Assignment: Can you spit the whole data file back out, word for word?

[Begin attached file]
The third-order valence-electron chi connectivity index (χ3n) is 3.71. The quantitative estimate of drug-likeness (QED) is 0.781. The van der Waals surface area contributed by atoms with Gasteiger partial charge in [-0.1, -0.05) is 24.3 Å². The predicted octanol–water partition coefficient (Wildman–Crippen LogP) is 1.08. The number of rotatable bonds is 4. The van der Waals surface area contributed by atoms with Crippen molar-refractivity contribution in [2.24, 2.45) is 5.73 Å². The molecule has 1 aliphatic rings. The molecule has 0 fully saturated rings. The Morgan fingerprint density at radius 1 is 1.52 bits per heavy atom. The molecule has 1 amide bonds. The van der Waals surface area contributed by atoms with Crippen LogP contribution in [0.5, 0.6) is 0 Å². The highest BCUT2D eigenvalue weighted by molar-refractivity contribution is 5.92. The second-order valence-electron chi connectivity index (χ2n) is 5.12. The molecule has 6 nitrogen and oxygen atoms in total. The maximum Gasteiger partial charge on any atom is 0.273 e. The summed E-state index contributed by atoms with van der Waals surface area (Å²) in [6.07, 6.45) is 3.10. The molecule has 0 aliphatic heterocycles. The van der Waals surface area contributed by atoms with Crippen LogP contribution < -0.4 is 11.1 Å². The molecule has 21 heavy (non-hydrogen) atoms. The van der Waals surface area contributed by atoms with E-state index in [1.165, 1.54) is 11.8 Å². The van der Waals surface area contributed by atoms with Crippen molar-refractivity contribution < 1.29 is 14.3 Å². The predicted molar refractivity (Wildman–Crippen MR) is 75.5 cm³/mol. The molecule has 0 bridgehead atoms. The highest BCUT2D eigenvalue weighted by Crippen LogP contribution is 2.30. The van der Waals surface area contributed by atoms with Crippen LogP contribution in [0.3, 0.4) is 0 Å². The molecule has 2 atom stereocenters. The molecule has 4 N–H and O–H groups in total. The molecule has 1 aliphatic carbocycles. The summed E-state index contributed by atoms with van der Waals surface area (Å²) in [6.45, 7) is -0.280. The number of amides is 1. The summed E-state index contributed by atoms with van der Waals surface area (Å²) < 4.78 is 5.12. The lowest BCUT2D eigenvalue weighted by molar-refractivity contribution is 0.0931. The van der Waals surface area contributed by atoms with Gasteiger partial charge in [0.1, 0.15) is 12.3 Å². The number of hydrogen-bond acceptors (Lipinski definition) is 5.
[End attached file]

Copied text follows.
The third-order valence-electron chi connectivity index (χ3n) is 3.71. The quantitative estimate of drug-likeness (QED) is 0.781. The van der Waals surface area contributed by atoms with Gasteiger partial charge in [-0.1, -0.05) is 24.3 Å². The predicted octanol–water partition coefficient (Wildman–Crippen LogP) is 1.08. The number of rotatable bonds is 4. The van der Waals surface area contributed by atoms with Crippen molar-refractivity contribution in [2.24, 2.45) is 5.73 Å². The molecule has 1 aliphatic rings. The molecule has 0 fully saturated rings. The Morgan fingerprint density at radius 1 is 1.52 bits per heavy atom. The molecule has 1 amide bonds. The van der Waals surface area contributed by atoms with Crippen LogP contribution in [0.5, 0.6) is 0 Å². The highest BCUT2D eigenvalue weighted by molar-refractivity contribution is 5.92. The second-order valence-electron chi connectivity index (χ2n) is 5.12. The molecule has 6 nitrogen and oxygen atoms in total. The maximum Gasteiger partial charge on any atom is 0.273 e. The summed E-state index contributed by atoms with van der Waals surface area (Å²) in [6.07, 6.45) is 3.10. The molecule has 0 aliphatic heterocycles. The van der Waals surface area contributed by atoms with Crippen LogP contribution < -0.4 is 11.1 Å². The molecule has 21 heavy (non-hydrogen) atoms. The van der Waals surface area contributed by atoms with E-state index in [1.165, 1.54) is 11.8 Å². The van der Waals surface area contributed by atoms with Crippen molar-refractivity contribution < 1.29 is 14.3 Å². The predicted molar refractivity (Wildman–Crippen MR) is 75.5 cm³/mol. The molecule has 0 bridgehead atoms. The highest BCUT2D eigenvalue weighted by Crippen LogP contribution is 2.30. The van der Waals surface area contributed by atoms with Crippen LogP contribution in [0.3, 0.4) is 0 Å². The molecule has 2 atom stereocenters. The molecule has 4 N–H and O–H groups in total. The molecule has 1 aliphatic carbocycles. The summed E-state index contributed by atoms with van der Waals surface area (Å²) in [6.45, 7) is -0.280. The number of amides is 1. The summed E-state index contributed by atoms with van der Waals surface area (Å²) < 4.78 is 5.12. The lowest BCUT2D eigenvalue weighted by molar-refractivity contribution is 0.0931. The van der Waals surface area contributed by atoms with Gasteiger partial charge in [0.1, 0.15) is 12.3 Å². The number of hydrogen-bond acceptors (Lipinski definition) is 5.